For all of last year, Hurley Transportation Companies logged a mere 51 service failures, including delays, breakdowns, shortages and other errors. Considering that the Phoenix-based newspaper distribution and dedicated carriage company handles almost 500 dispatches a week, that’s not too bad.
But despite Hurley’s record of virtually error-free deliveries, President David Sly isn’t satisfied. The company devotes a great deal of time, training and money to further reduce the delays and other errors, which now occur in only a small fraction of 1 percent of its dispatches. But Sly, who has been president since 1998 and was chief operating officer for 10 years before that, has no difficulty justifying the resources Hurley pumps into this drive for perfection.
“It’s hard to put a price on quality and customer goodwill – until you get into a competitive bid situation,” Sly says. “Even though quality is an intangible, the value is very high. It sounds kind of trite, but it’s true: The only thing that really separates us is the level of service we provide.”
Sharing in the gains
With at least one account, however, continual improvement represents more than goodwill. It means hard cash for Hurley Transportation Companies and its employees. When that account was up for bid several years ago, Hurley faced a challenge. Although the customer was satisfied with the carrier’s performance, the cost was slightly higher than what another bidder was prepared to charge.
“The problem was that our staff had an attitude that since we were servicing the account on a cost-plus basis, whatever they want us to do, we would do – even if it didn’t make sense from a transportation standpoint,” Sly says. There was no incentive for managers to seek out efficiencies for the customer.
Many Hurley managers were doing clerical-type work, and the number of managers grew beyond what was needed, Sly says. “Unwittingly, what had happened was our managers had gotten themselves into situations where they were doing many things that could have been done by anyone instead of managing and looking for ways to reduce expenses.”
In the end, Hurley kept the account for a couple of reasons. The biggest was Hurley’s commitment to immediate improvements in costs and reduction of errors. Part of the new arrangement with this account was something called gain sharing. “We get half of any savings we can create within a budget year,” Sly says.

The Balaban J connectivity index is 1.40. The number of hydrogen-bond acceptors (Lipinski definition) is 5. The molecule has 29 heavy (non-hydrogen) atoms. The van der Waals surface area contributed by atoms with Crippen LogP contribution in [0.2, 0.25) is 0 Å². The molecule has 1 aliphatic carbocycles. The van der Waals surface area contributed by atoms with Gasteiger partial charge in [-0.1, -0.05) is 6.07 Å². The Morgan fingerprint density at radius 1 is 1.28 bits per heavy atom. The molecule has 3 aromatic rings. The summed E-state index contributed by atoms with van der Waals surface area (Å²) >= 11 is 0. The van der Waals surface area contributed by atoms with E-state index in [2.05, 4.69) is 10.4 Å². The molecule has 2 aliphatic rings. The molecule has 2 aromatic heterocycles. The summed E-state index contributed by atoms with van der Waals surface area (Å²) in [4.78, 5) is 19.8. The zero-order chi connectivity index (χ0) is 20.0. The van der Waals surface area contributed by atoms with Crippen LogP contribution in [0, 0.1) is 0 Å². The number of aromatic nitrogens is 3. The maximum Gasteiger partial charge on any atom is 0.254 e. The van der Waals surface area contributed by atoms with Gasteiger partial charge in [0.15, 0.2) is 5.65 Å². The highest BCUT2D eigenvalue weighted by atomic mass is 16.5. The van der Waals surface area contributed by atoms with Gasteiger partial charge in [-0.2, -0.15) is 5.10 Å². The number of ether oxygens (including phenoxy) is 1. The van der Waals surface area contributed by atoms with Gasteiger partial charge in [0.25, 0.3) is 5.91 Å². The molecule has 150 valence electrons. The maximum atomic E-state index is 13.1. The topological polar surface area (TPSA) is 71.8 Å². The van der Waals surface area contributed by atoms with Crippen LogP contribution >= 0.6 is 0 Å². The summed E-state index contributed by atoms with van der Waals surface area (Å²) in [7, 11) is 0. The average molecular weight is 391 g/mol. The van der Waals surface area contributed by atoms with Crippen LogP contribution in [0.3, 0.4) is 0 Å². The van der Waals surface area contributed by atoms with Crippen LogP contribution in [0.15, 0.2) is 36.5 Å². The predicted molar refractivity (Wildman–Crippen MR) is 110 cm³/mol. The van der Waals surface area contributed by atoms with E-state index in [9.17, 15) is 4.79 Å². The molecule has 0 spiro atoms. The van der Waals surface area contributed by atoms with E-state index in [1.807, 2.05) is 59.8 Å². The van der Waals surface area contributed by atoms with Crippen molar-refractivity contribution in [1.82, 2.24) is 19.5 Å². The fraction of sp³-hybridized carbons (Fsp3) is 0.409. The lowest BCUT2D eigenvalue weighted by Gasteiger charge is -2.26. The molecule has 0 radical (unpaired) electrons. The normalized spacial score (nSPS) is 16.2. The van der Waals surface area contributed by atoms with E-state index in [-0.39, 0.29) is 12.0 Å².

Hurley has received a gain-sharing payout in each of the past four years. What’s more, 100 percent of that bonus has gone directly to Hurley associates, both salary and hourly.
To ensure that Hurley is always improving, the Hurley management team keeps meticulous records. Collection and analysis of data throughout the operation gives Hurley managers valuable insights. “I think you can always find a way to do better,” Sly says. “I don’t think there is such a thing as perfection.”
Error-free delivery is a challenge in any segment of trucking, but it’s especially difficult in a field like newspaper distribution, which requires numerous stops.
Managers know, for example, that for all of 2001, the company experienced 36 breakdowns. Of those, 14 were flat tires. Few carriers would complain about 36 breakdowns out of 25,000 dispatches. Still, the fact that almost 40 percent of Hurley’s breakdowns stemmed from tire problems got management’s attention last year. “That’s when we started looking at turning the entire fleet to virgin rubber,” Sly says.
Hurley put the idea to the test. The company installed virgin rubber on 10 units that operate intrastate and monitored the experience for seven months. Based on the experience, Hurley by June had outfitted its entire fleet with new rubber at a cost of around $136,000.